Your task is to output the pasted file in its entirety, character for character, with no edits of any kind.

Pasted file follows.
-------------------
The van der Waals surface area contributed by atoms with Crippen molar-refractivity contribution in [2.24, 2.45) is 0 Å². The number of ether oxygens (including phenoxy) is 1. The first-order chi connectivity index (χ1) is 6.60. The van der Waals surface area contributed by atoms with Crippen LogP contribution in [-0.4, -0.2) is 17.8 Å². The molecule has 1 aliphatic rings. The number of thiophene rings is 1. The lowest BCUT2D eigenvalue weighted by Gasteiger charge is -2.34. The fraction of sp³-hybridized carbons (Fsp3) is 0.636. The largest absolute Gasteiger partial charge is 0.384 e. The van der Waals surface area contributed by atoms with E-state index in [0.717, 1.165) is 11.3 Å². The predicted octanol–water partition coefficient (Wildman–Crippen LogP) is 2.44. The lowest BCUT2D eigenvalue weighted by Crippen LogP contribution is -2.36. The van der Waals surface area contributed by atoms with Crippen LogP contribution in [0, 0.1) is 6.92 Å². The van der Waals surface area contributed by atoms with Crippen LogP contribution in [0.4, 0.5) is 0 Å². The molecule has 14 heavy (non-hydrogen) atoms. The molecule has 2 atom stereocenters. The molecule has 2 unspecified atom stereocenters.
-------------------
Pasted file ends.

The van der Waals surface area contributed by atoms with Crippen molar-refractivity contribution in [2.24, 2.45) is 0 Å². The number of ether oxygens (including phenoxy) is 1. The first-order chi connectivity index (χ1) is 6.60. The van der Waals surface area contributed by atoms with Crippen LogP contribution in [-0.4, -0.2) is 17.8 Å². The molecule has 1 aliphatic rings. The number of thiophene rings is 1. The lowest BCUT2D eigenvalue weighted by Gasteiger charge is -2.34. The fraction of sp³-hybridized carbons (Fsp3) is 0.636. The largest absolute Gasteiger partial charge is 0.384 e. The van der Waals surface area contributed by atoms with E-state index in [0.717, 1.165) is 11.3 Å². The predicted octanol–water partition coefficient (Wildman–Crippen LogP) is 2.44. The lowest BCUT2D eigenvalue weighted by Crippen LogP contribution is -2.36. The van der Waals surface area contributed by atoms with Crippen LogP contribution in [0, 0.1) is 6.92 Å². The van der Waals surface area contributed by atoms with Crippen LogP contribution in [0.4, 0.5) is 0 Å². The molecule has 14 heavy (non-hydrogen) atoms. The molecule has 2 atom stereocenters. The molecule has 2 unspecified atom stereocenters.